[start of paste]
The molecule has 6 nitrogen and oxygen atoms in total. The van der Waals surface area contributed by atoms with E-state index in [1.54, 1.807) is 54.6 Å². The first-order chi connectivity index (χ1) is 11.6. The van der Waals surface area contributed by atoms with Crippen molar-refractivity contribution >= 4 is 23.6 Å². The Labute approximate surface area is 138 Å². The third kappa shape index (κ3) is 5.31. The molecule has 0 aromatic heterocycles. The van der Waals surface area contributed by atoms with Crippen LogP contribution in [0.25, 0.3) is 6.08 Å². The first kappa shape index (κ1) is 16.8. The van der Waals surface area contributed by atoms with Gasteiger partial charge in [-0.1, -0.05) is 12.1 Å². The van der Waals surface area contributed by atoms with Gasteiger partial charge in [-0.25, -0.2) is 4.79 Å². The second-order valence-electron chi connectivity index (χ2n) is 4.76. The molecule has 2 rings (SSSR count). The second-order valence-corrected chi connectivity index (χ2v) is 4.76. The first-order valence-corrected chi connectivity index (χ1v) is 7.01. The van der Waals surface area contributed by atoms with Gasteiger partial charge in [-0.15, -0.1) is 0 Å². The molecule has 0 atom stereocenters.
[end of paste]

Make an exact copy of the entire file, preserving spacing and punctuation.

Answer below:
The molecule has 6 nitrogen and oxygen atoms in total. The van der Waals surface area contributed by atoms with E-state index in [1.54, 1.807) is 54.6 Å². The first-order chi connectivity index (χ1) is 11.6. The van der Waals surface area contributed by atoms with Crippen molar-refractivity contribution >= 4 is 23.6 Å². The Labute approximate surface area is 138 Å². The third kappa shape index (κ3) is 5.31. The molecule has 0 aromatic heterocycles. The van der Waals surface area contributed by atoms with Crippen LogP contribution in [0.25, 0.3) is 6.08 Å². The first kappa shape index (κ1) is 16.8. The van der Waals surface area contributed by atoms with Gasteiger partial charge in [-0.1, -0.05) is 12.1 Å². The van der Waals surface area contributed by atoms with Gasteiger partial charge in [-0.25, -0.2) is 4.79 Å². The second-order valence-electron chi connectivity index (χ2n) is 4.76. The molecule has 2 rings (SSSR count). The second-order valence-corrected chi connectivity index (χ2v) is 4.76. The first-order valence-corrected chi connectivity index (χ1v) is 7.01. The van der Waals surface area contributed by atoms with Gasteiger partial charge in [-0.15, -0.1) is 0 Å². The molecule has 0 atom stereocenters.